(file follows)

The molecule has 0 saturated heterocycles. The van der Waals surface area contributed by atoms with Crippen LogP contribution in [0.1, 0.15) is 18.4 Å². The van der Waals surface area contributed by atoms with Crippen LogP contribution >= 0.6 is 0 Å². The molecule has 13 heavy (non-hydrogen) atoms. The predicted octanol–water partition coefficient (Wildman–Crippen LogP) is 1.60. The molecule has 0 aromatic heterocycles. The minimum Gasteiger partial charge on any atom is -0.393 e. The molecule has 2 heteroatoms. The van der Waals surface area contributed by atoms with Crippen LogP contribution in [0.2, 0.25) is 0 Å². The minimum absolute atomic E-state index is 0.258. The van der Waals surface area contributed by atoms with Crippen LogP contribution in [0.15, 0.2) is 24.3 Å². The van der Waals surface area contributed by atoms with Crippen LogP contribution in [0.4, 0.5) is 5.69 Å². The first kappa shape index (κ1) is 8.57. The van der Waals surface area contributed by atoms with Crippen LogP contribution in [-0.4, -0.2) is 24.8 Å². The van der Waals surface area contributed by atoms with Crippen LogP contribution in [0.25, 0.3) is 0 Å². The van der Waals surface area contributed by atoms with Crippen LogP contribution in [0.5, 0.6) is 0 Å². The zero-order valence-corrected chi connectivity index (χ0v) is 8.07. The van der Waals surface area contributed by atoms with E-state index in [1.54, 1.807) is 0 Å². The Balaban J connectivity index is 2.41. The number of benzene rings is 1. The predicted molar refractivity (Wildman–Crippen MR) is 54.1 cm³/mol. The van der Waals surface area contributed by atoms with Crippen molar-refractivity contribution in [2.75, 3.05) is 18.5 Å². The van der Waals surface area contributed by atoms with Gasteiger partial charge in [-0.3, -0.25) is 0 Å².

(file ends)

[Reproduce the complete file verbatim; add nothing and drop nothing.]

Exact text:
The molecule has 0 saturated heterocycles. The van der Waals surface area contributed by atoms with Crippen LogP contribution in [0.1, 0.15) is 18.4 Å². The van der Waals surface area contributed by atoms with Crippen LogP contribution >= 0.6 is 0 Å². The molecule has 13 heavy (non-hydrogen) atoms. The predicted octanol–water partition coefficient (Wildman–Crippen LogP) is 1.60. The molecule has 0 aromatic heterocycles. The minimum Gasteiger partial charge on any atom is -0.393 e. The molecule has 2 heteroatoms. The van der Waals surface area contributed by atoms with Crippen LogP contribution in [0.2, 0.25) is 0 Å². The minimum absolute atomic E-state index is 0.258. The van der Waals surface area contributed by atoms with Crippen LogP contribution in [0.15, 0.2) is 24.3 Å². The van der Waals surface area contributed by atoms with Crippen LogP contribution in [0.4, 0.5) is 5.69 Å². The first kappa shape index (κ1) is 8.57. The van der Waals surface area contributed by atoms with Crippen LogP contribution in [-0.4, -0.2) is 24.8 Å². The van der Waals surface area contributed by atoms with Crippen LogP contribution in [0.25, 0.3) is 0 Å². The van der Waals surface area contributed by atoms with Crippen LogP contribution in [0.5, 0.6) is 0 Å². The zero-order valence-corrected chi connectivity index (χ0v) is 8.07. The van der Waals surface area contributed by atoms with E-state index in [1.54, 1.807) is 0 Å². The Balaban J connectivity index is 2.41. The number of benzene rings is 1. The predicted molar refractivity (Wildman–Crippen MR) is 54.1 cm³/mol. The van der Waals surface area contributed by atoms with Crippen molar-refractivity contribution in [2.75, 3.05) is 18.5 Å². The van der Waals surface area contributed by atoms with Gasteiger partial charge in [-0.3, -0.25) is 0 Å².